We all remember the Tooth Fairy as a kind and generous soul who leaves money behind for lost milk teeth; a sweet rite of passage for young children. Who doesn’t have happy memories of wriggling those teeth out and waking up with a quarter (or if your Tooth Fairy wasn’t a cheapskate, a dollar) under our pillows?
But any parent will tell you there is a dark side to the Tooth Fairy; I believe she is also the one who plants those sweet little teeth in their mouths for harvest. And grow they do, as though she planted a demon right within their very jaw. The pain and suffering is unbearable, mostly for the parents because, mercifully, babies don’t remember. Every parent has a moment during teething where they pause and wonder whether they should ever attempt to have another baby. It’s a wonder that the human race ever thrived at all after evolution took our teeth away at birth and then allowed unremorseful infants to try out their new teeth while nursing. If you typed in the symptoms of teething to WebMD or similar, I am pretty sure you would diagnose yourself with many terrible afflictions because it IS A TERRIBLE AFFLICTION. Seriously, it’s awful to watch.
Fun fact: if you have identical twins they are genetically programmed to teethe at the same time.
It started fairly innocently for my boys. Adorable red cheeks and drool. I could see the little outlines of teeth wanting to work their way out of the gums. They were little lampreys with their mouths permanently clamped on to their fist, my ponytail, the dog’s ear, my leather couch or whatever was in reach. And then it was their first Christmas. We traveled to the inlaws and had two entire weeks of sleepless nights and constant screaming and shouting. The kids were up all night too. It was miserable. We were at our wit’s end and wracked our brains to figure out how to soothe our precious little angels to sleep in this strange new place. Then, on New Years day hours before we went to the airport to go home, I felt it. Baby B had cut his first tooth. Baby A was just a few days later and they came fast and furious after that. January was bitter. The Tooth Fairy took that round; she stole our Christmas and many of our hopes for future holidays, and basically any hope of happiness ever.
We were right about the traveling; every subsequent trip we took for the next year and a half the twins cut a new tooth. Like clockwork. A trip to meet their great grandmother, a trip to Vancouver to visit friends, another trip to meet family. All ending in screaming and tears, mostly mine. It is really, really difficult to believe that you’ll ever enjoy a trip, or really, anything at all again after straight days of sleep deprivation and just trying to tamp down the pain and suffering of your kids. And hard not to wonder if you actually gave birth to tasmanian devils by accident.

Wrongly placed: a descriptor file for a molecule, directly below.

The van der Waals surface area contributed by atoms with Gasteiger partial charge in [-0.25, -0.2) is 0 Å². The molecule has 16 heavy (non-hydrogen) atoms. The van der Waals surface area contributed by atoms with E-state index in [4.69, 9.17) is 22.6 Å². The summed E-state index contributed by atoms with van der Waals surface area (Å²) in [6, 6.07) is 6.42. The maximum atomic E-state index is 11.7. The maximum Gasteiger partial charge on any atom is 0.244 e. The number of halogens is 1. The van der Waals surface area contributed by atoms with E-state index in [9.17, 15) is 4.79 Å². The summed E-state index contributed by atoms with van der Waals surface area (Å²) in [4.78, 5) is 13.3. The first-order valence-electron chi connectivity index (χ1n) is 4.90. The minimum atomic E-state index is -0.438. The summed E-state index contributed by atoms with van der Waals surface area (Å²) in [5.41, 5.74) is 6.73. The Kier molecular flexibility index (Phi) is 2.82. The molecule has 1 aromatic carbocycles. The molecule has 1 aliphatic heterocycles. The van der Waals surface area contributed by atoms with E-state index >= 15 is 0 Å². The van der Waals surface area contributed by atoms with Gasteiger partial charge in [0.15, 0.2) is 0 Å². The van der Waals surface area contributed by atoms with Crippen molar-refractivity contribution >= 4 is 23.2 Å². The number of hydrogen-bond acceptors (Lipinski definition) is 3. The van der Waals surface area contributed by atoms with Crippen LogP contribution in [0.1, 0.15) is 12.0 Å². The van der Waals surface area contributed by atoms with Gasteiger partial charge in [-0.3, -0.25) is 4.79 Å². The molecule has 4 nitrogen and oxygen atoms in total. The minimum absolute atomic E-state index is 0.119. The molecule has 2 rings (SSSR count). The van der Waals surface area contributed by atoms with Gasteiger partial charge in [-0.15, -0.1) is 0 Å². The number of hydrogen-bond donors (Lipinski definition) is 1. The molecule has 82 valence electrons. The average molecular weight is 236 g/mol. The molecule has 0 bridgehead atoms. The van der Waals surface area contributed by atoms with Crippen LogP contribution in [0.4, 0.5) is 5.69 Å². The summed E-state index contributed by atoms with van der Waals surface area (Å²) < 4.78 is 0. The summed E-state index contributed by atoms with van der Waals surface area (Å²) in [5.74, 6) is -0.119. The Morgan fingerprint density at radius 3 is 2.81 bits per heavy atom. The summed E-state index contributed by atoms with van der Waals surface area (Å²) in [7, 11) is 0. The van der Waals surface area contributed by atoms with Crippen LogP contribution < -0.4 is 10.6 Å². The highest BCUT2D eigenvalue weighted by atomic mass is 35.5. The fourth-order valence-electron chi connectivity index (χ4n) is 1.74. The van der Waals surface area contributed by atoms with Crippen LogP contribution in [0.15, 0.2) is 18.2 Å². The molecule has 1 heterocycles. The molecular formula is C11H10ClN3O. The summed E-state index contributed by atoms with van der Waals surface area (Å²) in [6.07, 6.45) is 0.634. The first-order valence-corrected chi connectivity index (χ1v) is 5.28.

Shortly after their first birthday they got their eyeteeth and first year molars and the volcano went dormant. Suddenly life felt possible again as the demons stopped sprouting from our children’s jaws. Their little immune systems seemed to be able to fend off anything again and we were all getting sleep at night. It was a blissful time where they learned to run in opposite directions from each other, stubbornly refused to learn any english words besides shoe and had three hour sessions of jumping in their cribs like they were training for Cirque du Soleil instead of napping. There was a lot of food throwing. Ok, so maybe blissful was the wrong word, but I didn’t feel like I was actually going to die of sleep deprivation and I wasn’t wondering on an hourly basis whether my kids hated me and I should just give up this whole thing. That was more like.. weekly. Ok, daily. Ok, ok, this parenting thing is really hard sometimes. I was seriously delusional and stupid about the lull though and instead of resting up I went out with my friends and drank a lot and read until all hours of the night. But my lack of foresight and undeserved optimism is another post for another day.
Then about a month ago the whining started. There is a very particular whine for teething, common to children anywhere. It’s those little demon sprouts fighting their way out. Suddenly the chewing started again and I tried to deny it. “Oh no,” I thought, “he just has something tasty on his hands. He loves the taste of hand sanitizer!” But in my mind, I knew that the demons were sprouting. Right on track the teething hit fever pitch right as we got on a plane to visit the inlaws. I discovered the first of their second year molars on their birthday, not a week after we got home from that trip.
We’ve been staying with my parents during renovations at our house, so I get to look like a major child abuser in front of them letting my kids whine and dosing them with tylenol as often as is allowed. Grandma and grandpa just don’t understand the endurance it takes to make it through; if you respond to every cry and give in to every panicked demand you aren’t going to last a day. The Tooth Fairy’s demons take their sweet-assed time to wend their way out of the gums.
And this is our battle; the children won’t remember so I have to be the one to carry them through. And be the one to be totally unsympathetic and remind them of this when they call me about their (hopefully) twins keeping them up all night.
The Tooth Fairy won’t win. We’re so close to victory… only 7 teeth to go between the boys and I see them working their way out. She has stolen some of my life force and I have aged a thousand years just like that wizard who went all white in that movie except that I didn’t get any new powers or anything like that.